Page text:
‘Paris Is Burning’: Everything You Need to Know About the Documentary Lena Waithe Calls Her Inspiration
The Chi creator Lena Waithe took home the Trailblazer Award at this year’s MTV Movie & TV Awards. The Emmy Award winner has been a beacon of light, and outspoken advocate for the LGBTQ community. Not only has she spoken out about the discrimination and violence that the LGBTQ community faces, but she has also often made herself available to chat with her fans on social media, providing a safe space for them to reach out and speak to her about the many issues that they are confronting on a daily basis.
After Waithe received her award, the Chicago native gave a poignant and moving speech where she thanked the stars of the stunning and pioneering 1991 documentary, Paris Is Burning. She said,
I believe the only reason why I’m even allowed to stand here is because of a few other trailblazers that some of you might not be aware of. And I discovered these trailblazers when I watched a brilliant documentary I saw many years ago called Paris Is Burning. A lot of people featured in this film are no longer with us, but their legacies will never die because they live on in all of us, and every time someone says “shade,” or talks about “reading,” or just decides to serve face for no reason at all, please look up to the sky and give thanks, because we owe them a huge debt of gratitude. They strutted through a brick wall so we wouldn’t have to.
The searing and moving documentary, filmed by director Jennie Livingston, is an intimate portrait of the New York City “house” culture in the ’80s and ’90s. In their houses and in ballroom culture, young LGBTQ people of color found solace and comfort away from the gritty streets of New York City and formed their own families.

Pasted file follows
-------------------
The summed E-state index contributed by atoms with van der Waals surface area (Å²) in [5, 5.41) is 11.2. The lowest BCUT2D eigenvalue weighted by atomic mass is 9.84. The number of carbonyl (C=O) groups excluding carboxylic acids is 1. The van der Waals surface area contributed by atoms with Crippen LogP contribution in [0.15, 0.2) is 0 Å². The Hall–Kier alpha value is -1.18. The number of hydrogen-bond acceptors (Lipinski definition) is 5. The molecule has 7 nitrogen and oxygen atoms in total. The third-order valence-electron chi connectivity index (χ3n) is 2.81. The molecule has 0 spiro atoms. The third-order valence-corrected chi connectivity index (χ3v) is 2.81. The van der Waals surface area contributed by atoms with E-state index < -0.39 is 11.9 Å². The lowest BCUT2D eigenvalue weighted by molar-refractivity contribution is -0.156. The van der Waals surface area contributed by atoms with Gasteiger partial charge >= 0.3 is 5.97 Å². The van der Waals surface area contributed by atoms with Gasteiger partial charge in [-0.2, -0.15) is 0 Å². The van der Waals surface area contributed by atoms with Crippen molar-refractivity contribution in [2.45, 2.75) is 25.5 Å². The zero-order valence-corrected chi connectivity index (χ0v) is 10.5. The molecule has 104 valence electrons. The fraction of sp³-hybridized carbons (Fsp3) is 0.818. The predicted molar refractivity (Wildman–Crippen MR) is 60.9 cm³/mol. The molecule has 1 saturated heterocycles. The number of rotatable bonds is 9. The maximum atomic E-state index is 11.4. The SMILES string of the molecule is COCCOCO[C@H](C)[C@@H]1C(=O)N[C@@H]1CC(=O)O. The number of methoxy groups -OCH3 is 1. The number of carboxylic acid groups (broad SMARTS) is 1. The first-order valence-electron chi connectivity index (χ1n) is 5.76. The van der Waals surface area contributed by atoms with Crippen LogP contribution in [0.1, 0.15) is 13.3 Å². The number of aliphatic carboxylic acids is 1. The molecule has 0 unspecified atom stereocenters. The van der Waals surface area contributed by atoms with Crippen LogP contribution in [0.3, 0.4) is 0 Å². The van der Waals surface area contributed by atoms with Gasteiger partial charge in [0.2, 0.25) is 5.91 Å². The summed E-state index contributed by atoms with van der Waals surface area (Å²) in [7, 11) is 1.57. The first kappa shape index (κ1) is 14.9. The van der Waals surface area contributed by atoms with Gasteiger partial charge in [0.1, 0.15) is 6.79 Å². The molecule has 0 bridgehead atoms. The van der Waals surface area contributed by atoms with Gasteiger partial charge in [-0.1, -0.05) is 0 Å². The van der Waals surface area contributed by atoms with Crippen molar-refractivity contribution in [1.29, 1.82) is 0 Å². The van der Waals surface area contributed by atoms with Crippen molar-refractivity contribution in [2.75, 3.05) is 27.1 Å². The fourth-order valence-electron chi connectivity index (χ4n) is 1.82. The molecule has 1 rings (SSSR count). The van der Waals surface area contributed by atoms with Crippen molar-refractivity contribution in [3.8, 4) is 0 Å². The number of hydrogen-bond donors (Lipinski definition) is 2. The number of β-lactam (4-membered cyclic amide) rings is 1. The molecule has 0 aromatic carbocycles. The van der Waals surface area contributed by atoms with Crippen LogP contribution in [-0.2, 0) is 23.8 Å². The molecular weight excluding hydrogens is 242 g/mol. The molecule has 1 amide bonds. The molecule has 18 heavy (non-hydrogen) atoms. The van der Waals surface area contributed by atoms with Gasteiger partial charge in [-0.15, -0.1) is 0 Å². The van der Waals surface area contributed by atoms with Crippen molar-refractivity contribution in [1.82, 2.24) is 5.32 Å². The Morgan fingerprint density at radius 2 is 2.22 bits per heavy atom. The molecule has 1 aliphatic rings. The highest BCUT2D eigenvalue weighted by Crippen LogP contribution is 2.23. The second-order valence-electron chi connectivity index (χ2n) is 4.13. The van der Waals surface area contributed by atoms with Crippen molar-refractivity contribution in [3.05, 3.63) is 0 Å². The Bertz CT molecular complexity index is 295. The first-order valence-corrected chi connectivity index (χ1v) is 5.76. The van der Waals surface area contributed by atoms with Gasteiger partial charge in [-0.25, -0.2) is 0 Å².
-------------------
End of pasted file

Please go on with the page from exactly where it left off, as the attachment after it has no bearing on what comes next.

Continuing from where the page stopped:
Paris Is Burning focused on the fierce ballroom competition, along with sex-work, homelessness, racism, and poverty that were intricately apart of many of the film star’s lives. Willi Ninja, Pepper LaBeija, and Dorian Corey are just three of the iconic legends seen in the film.
This isn’t the first time Waithe has talked about the documentary. In May 2018, she told TV Guide, “I always tell people Paris Is Burning taught me how to be gay — to walk with integrity to have my head held high, to embrace it. I still watch it four times a year. It’s important, it’s school. It’s church.”
As Waithe explained, if you’ve ever heard the term, “shade” you should know that it originated from this community. As Dorian Corey says in the film. “I don’t have to tell you you’re ugly … I don’t have to tell you because you know you’re ugly. That’s shade.
Still, the film was not without its controversies. Though it won the Grand Jury Prize for Documentary at Sundance in ’91 and grossed over $3 million at the box office, many felt Livingston exploited the stars for her own gain while profiting from the transgender, drag, and ball communities.
Many people still feel very conflicted. It was a very different time. While Paris Is Burning does end on a very tragic note, there have been many advances since then including HIV treatments, more acceptance, and visibility. However, murder of transwomen of color are still at astronomical rates.
Luckily, Paris Is Burning did open the gates for more stories to be told ,and this time, with LGBTQ people of color at the helm. Currently, Ryan Murphy’s Pose, written by Janet Mock and Our Lady J among others, and follows ballroom culture set against the luxury Trump era in New York City in 1987 has debuted to critical acclaim. The show also features the largest-ever cast of trans actors in series regular roles for a scripted show.
Additionally, Elegance Bratton’s Viceland series My House is a contemporary look at current ballroom culture in New York City where validation, status and recognition reign supreme. Still, along with Pose and My House, we think Paris Is Buring is essential viewing. The documentary is currently available for streaming on Netflix.
Follow Aramide on Twitter @midnightrami.
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